When I was a child the heat drove me outdoors, to the shade of big trees, to walks in the Little Woods not far behind the house, to—on very memorable days—a sandy Lake Erie beach, or to any spot where a tiny breeze niggled and twisted. Summer was leisure after chores were done, and it was books to read on sun-dancing days—days when heat attached to bare limbs like sticky webs, and the only thing that drove it completely and temporarily away was a long soak in the lake or in the big claw-footed tub.

In those days, the heat sent me outward, dancing along the edges of the hotness, which spread like a seeping stain, spread faster than my feet could dance away from it. Now, the heat turns me around, sends me inside. Now I am old, and I cannot sleep past 6 a.m., no matter how I try, and I walk when the morning hasn’t yet been glazed, and I sit outside to drink my coffee until the sun chases the breeze away.


By the time I carry my clutter of stuff into the house, the central air has kicked on, and I spend two hours at my desk. Then James accompanies me to the recycling center and to the little dollar store, where we can buy toilet paper rolls individually wrapped in paper, not in plastic. The car blasts artificially cold air; I park as far away as possible from store front and recycling trailer, getting some extra steps in.

James walks with me, gamely, remarking politely and tentatively, though, that it IS pretty hot… He is glad to get home to the central air, to do his vacuuming and disappear into the basement to get some typing done.

I put spaghetti sauce on to simmer all afternoon; Jim will stir it every half hour while I am gone to meet a former student who has become a current friend, and who is struggling with some major changes life has tumbled into her path. We meet at a restored canal village 40 miles from home; I park as far as I can from the coffee shop and walk the brick paths, appreciating the shade trees.

We have a wonderful, catching-up kind of talk, and I return home to find the sauce well-tended. I take the pizza dough from the fridge where, even in that coldness, it has doubled in size, and I roll out two thin crusts onto pans oiled and dusted with cornmeal. I fill the pasta pot with water, blurp in olive oil and sprinkle in salt and put it on to boil.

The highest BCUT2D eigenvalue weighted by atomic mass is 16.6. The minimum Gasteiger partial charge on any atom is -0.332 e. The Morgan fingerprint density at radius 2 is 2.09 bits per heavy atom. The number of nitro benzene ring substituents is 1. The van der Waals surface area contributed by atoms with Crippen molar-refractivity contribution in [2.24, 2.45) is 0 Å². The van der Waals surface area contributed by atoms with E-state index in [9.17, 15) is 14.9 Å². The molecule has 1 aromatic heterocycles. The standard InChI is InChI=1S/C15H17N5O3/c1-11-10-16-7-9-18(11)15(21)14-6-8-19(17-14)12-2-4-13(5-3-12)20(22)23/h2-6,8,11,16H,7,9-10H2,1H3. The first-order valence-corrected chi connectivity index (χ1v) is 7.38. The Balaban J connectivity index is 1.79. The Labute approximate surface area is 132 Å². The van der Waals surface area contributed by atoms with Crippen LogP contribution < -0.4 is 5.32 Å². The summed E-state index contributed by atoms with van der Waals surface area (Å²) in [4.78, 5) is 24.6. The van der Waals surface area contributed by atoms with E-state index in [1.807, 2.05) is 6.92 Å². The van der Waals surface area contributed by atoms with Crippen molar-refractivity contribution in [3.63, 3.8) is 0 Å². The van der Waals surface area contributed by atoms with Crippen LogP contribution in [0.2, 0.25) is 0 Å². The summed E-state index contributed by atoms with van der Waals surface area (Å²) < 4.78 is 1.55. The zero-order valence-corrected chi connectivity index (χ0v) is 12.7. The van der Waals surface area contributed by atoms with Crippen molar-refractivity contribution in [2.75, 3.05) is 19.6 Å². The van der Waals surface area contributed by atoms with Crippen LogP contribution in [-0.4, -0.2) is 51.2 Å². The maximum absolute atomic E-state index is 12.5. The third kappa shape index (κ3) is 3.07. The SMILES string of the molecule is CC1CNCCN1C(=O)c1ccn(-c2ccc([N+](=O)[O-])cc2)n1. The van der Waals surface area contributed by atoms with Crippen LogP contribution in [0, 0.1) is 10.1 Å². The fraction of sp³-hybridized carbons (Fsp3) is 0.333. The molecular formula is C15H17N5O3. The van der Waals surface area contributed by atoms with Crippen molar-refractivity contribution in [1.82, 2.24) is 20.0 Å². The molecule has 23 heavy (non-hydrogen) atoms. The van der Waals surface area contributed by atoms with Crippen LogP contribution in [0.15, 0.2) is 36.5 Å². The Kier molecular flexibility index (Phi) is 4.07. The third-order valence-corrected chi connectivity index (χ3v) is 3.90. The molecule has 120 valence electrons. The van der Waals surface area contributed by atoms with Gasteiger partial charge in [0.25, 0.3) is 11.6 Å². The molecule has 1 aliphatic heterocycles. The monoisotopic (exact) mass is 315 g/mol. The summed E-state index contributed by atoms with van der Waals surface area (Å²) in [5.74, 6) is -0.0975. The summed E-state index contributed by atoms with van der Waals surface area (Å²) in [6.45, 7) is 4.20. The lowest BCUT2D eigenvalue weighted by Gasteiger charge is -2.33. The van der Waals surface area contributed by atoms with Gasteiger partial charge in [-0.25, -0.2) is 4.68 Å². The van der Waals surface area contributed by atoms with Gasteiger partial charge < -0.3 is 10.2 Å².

The oven heats, and Jim comes up to help dress the pizza crusts with swirls of hot red sauce, handfuls of snowy grated mozzarella, a full component of sliced pepperoni.

The water begins to bubble; the oven dings: proper temperature has been reached, and we can slide the pizzas into the intense heat.

Even with the AC, the kitchen grows warm. Steam rises from the pasta pot. I crack fettucine noodles in half, stir them into the simmering water.


James takes his pie slices down into the cool of the basement to eat; Mark and I settle in at the dining room table. The air conditioning chugs and heaves, but it does its job, and we devour steaming servings of pasta in the coolness it generates.

“The heat,” says Mark, “just takes it out of you,” and he sits in his reading chair after the dishes have been settled, opens a book, and shortly begins to snore. But he wakes after twenty minutes, shakes the cobwebs off and heads outside, glad he has installed a temperature-instigated fan in the little garage he has turned into his workshop. He has projects to complete.


And today, hot as it seems, will be the coolest day this week, the least marked pearl on a sultry string.

Summer is here, and its air is thick and moist. And we dance out to greet it, barefooted and bare-legged, moving more languidly than we moved on crisp, clear, spring days. Our limbs are liquid and relaxed, and the season’s possibilities seem endless. Time is fluid and sinuous; and the dropping of the sun promises cool relief.

And then the morning comes. The sun rises. And soon, the day steams.